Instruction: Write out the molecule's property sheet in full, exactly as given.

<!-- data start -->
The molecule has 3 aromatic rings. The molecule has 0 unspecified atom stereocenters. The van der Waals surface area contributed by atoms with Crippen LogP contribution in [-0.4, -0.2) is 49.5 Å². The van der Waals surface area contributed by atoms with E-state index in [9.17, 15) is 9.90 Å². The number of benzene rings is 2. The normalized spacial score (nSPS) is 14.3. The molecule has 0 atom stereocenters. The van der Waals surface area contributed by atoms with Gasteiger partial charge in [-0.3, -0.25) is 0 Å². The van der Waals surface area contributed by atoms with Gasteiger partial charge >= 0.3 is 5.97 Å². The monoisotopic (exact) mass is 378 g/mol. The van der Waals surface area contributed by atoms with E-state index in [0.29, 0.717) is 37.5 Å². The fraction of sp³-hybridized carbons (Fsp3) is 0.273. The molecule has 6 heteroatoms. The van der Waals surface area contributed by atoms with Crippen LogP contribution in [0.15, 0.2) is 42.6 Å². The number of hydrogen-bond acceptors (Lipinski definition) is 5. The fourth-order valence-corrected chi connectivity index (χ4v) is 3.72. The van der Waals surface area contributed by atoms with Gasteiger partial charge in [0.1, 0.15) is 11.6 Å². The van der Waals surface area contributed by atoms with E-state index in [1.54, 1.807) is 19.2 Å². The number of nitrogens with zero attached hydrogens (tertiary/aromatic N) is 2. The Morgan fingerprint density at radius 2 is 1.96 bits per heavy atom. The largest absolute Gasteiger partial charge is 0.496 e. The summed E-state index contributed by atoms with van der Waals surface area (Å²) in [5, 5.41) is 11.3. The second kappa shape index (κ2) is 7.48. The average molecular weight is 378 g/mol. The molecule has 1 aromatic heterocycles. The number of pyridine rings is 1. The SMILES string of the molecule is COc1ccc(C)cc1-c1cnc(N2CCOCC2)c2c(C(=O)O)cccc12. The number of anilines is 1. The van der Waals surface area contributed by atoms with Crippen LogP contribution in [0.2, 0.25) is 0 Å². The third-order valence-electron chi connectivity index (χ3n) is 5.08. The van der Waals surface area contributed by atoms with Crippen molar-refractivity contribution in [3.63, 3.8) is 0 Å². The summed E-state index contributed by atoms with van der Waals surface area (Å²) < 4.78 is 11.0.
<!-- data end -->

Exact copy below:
The molecule has 3 aromatic rings. The molecule has 0 unspecified atom stereocenters. The van der Waals surface area contributed by atoms with Crippen LogP contribution in [-0.4, -0.2) is 49.5 Å². The van der Waals surface area contributed by atoms with E-state index in [9.17, 15) is 9.90 Å². The number of benzene rings is 2. The normalized spacial score (nSPS) is 14.3. The molecule has 0 atom stereocenters. The van der Waals surface area contributed by atoms with Gasteiger partial charge in [-0.3, -0.25) is 0 Å². The van der Waals surface area contributed by atoms with Gasteiger partial charge >= 0.3 is 5.97 Å². The monoisotopic (exact) mass is 378 g/mol. The van der Waals surface area contributed by atoms with E-state index in [0.29, 0.717) is 37.5 Å². The fraction of sp³-hybridized carbons (Fsp3) is 0.273. The molecule has 6 heteroatoms. The van der Waals surface area contributed by atoms with Crippen LogP contribution in [0.15, 0.2) is 42.6 Å². The number of hydrogen-bond acceptors (Lipinski definition) is 5. The fourth-order valence-corrected chi connectivity index (χ4v) is 3.72. The van der Waals surface area contributed by atoms with Gasteiger partial charge in [0.1, 0.15) is 11.6 Å². The van der Waals surface area contributed by atoms with E-state index in [1.54, 1.807) is 19.2 Å². The number of nitrogens with zero attached hydrogens (tertiary/aromatic N) is 2. The Morgan fingerprint density at radius 2 is 1.96 bits per heavy atom. The largest absolute Gasteiger partial charge is 0.496 e. The summed E-state index contributed by atoms with van der Waals surface area (Å²) in [5, 5.41) is 11.3. The second kappa shape index (κ2) is 7.48. The average molecular weight is 378 g/mol. The molecule has 1 aromatic heterocycles. The number of pyridine rings is 1. The SMILES string of the molecule is COc1ccc(C)cc1-c1cnc(N2CCOCC2)c2c(C(=O)O)cccc12. The number of anilines is 1. The van der Waals surface area contributed by atoms with Crippen LogP contribution in [0.2, 0.25) is 0 Å². The third-order valence-electron chi connectivity index (χ3n) is 5.08. The van der Waals surface area contributed by atoms with Crippen molar-refractivity contribution in [3.63, 3.8) is 0 Å². The summed E-state index contributed by atoms with van der Waals surface area (Å²) < 4.78 is 11.0.